Insomnia is a common sleeping disorder that can significantly impact on quality of life and medical health (145-147). Vgontzas et al. previously proposed two types of insomnia; firstly, insomnia with polysomnographically determined short sleep duration [total sleep time (TST) <6 hours] which holds a genetic predisposition and is characterised by physiological hyperarousal; and, secondly, insomnia with polysomnographically determined normal sleep duration (TST ≥6 hours) which lacks physiological hyperarousal (148). Following this, the Penn cohort studies, a cross-sectional analysis with 1,741 participants (of whom 199 suffered from insomnia), identified a link between insomnia with short sleep duration and hypertension (149), type 2 diabetes mellitus (150) and the total duration of insomnia, i.e., persistent insomnia (151).

The work of Johann et al. in 2017, in the Freiburg Insomnia Cohort, aimed to reproduce these findings using polysomnographic sleep studies over two consecutive nights, morning blood pressure measurements and routine fasting blood samples. Investigating 328 patients with primary insomnia (38.1% male; mean age 44.3±12.2 years; mean BMI 23.8±3.6 kg/m2), no significant association between short sleep duration insomnia and the presence of hypertension or type 2 diabetes mellitus were found. However, as in the Penn cohort study, they did find short sleep duration insomnia to be linked with increased total length of insomnia diagnosis. There was an increase in liver enzymes in short duration insomnia patients, which the authors suggest needs further evaluation (ALT: β =0.10, F =6.31, P=0.013; γGT: β =0.11, F =6.68, P=0.010; sub-group classification based on the second night, ALT: β =0.16, F =4.62, P=0.033; γGT: β =0.13, F =3.50, P=0.063). Causal links in this study could not be identified due to its cross-sectional design (152).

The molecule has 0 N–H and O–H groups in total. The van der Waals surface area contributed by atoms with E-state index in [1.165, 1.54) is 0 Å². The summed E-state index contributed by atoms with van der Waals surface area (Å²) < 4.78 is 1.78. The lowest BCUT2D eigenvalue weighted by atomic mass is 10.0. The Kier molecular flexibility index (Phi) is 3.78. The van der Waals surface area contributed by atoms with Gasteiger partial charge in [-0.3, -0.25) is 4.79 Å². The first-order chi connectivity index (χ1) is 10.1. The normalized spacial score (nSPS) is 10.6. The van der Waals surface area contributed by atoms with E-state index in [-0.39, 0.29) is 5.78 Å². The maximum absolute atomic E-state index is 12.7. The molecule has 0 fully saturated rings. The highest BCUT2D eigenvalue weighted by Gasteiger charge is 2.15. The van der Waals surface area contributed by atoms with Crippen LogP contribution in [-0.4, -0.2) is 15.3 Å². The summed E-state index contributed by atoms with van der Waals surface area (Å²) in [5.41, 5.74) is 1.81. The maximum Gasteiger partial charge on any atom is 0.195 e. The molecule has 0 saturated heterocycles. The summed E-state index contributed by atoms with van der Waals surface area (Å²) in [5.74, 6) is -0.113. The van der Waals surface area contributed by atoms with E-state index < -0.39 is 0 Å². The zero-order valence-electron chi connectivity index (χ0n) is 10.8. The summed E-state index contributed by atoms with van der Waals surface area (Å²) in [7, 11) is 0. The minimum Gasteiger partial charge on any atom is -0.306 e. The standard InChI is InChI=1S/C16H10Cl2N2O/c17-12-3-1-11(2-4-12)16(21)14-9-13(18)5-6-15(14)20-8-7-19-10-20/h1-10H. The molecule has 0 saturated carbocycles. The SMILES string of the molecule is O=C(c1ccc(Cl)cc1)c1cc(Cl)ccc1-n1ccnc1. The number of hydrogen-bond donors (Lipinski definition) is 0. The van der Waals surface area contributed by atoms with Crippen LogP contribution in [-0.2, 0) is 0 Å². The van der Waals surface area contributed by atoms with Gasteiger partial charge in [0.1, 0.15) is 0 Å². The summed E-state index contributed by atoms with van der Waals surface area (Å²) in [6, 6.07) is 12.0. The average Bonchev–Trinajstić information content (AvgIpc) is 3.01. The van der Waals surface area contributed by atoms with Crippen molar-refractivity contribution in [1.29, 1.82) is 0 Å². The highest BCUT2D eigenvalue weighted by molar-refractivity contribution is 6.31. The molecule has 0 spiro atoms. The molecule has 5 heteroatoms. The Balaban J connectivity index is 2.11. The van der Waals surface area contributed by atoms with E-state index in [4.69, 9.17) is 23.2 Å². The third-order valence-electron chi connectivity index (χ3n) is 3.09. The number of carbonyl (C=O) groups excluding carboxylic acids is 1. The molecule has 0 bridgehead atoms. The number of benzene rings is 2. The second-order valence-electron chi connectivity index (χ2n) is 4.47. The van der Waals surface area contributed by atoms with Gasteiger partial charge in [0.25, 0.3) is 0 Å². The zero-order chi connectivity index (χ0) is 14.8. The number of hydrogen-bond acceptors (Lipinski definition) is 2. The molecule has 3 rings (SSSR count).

Melatonin

The synthesis and release of endogenous melatonin occurs during the night, as visual light inhibits its production. The primary physiological effect of melatonin reduces alertness and promotes a sleep state (153). Previous studies have demonstrated a beneficial effect of exogenous melatonin treatment on sleep parameters, such as sleep quality and sleep latency, in patients with primary and secondary sleep disorders (154-157).